- block copolymer (1) (remove)
- Synthesis of reponsive homo- and block copolymers - application to the generation of inorganic-organic nanohybrids (2010)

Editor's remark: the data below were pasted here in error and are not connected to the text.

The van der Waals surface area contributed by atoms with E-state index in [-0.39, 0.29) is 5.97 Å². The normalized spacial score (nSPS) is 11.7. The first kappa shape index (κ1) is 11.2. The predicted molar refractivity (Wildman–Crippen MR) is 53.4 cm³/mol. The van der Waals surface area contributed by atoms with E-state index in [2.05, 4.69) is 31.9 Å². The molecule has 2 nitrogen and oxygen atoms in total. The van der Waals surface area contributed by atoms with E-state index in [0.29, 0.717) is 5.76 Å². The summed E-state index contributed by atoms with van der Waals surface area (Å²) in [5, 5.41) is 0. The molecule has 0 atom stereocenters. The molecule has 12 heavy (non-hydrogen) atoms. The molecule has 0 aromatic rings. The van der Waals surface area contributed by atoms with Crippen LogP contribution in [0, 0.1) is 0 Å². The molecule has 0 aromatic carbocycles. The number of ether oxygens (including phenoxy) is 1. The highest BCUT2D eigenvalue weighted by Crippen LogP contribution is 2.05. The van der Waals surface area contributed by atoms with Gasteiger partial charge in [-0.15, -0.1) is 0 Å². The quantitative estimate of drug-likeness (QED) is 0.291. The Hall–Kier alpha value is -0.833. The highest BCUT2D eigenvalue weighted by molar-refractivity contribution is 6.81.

- Responsive homopolymers and multi-responsive block copolymers were prepared via reversible addition-fragmentation chain transfer (RAFT) and atom transfer radical polymerization (ATRP). Self-assembly in solution depending on environmental stimuli was investigated and exploited to create responsive micelles. New cross-linking strategies were thoroughly performed in aqueous solution to allow a controlled preservation and a high shape-persistence of the colloid particles, even when exposed to non-selective environmental conditions. The synthesis of poly(N-isopropylacrylamide) (PNIPAAm) was investigated by ATRP for subsequent polymer-protein nanohybrid generation. This temperature-responsive polymer was polymerized directly in pure water at a low temperature (4 ºC) by using a functional ATRP initiator which allows post-polymerization conjugation. Without the addition of Cu(II), the kinetics were extremely fast, typically less than one minute for a full conversion. By adjusting the ratio of Cu(I)/(Cu(II) and selecting a very active ligand, all polymerizations proceeded in a controlled fashion to near quantitative conversion without evidence of termination. N-isopropylacrylamide and acrylic acid (AA) were also homopolymerized by RAFT in aqueous media using a novel strategy. Instead of using a diazo-initiator, which generally decomposed at high temperatures, gamma-irradiation was used to initiate polymerization at ambient temperature. This type of radiation has many advantages. A very tiny and constant amount of radicals can be generated, which is perfect for the RAFT process. Moreover, the rate of initiation only has a low level of dependence on temperature and can be used in a wide range of temperatures. Finally, compared to UV-initiation, gamma-irradiation can penetrate the reaction solution deeper and without evidence of irreversible decomposition of the dithioester end group. Therefore, RAFT polymerizations of NIPAAm and AA were achieved with a very good level of control, even at high monomer conversions. This new process was then extended to many other water-soluble monomers for generating homopolymers and block copolymers. Among these, acrylamide, N,N-dimethylacrylamide, 2-hydroxyethyl acrylate and poly(ethylene glycol) methacrylate gave the best results. This technique proved to be very efficient at generating very long and narrowly distributed polymers (up to a degree of polymerization of 10,000) and at designing block copolymers. High molecular weight PNIPAAm-b-PAA copolymers, synthesized by RAFT polymerization under gamma-radiation, were used to generate multi-responsive cross-linked micelles. These block copolymers were self-assembled in water at pH 7 by increasing the temperature over the lower critical solution temperature. The PNIPAAm became hydrophobic and formed the micellar core and the hydrophilic PAA block generated the corona which prevented full aggregation of the system. Then, by amidification at elevated temperatures of the carboxylic moieties via a trifunctional primary amine, the structure was found to remain even after cooling down the system. The shell-cross-linked micelles formed were utilized to generate inorganic-organic nanohybrids by the in situ reduction of gold or silver salts to generate nanoparticles inside the nanocarrier. Another strategy of cross-linking was also investigated by using amino-functional silsesquioxane nanoparticles. In water around neutral pH values and room temperature, these particles interacted with the carboxylic groups of a high molecular weight PNIPAAm-b-PAA by hydrogen bonding and ionic interactions to generate an insoluble complex. Due to the presence of the hydrophilic PNIPAAm block, defined spherical micelles were obtained. The inorganic-organic particles were successfully cross-linked by subsequent amidification to preserve the structure, even at a high pH. Different temperature properties of the hybrids were observed depending on the pH value, due to the residual charge in the micellar core. At a neutral pH, shrinking of the corona was observed, while at a high pH (pH 13) a fully reversible aggregation of the system occurred.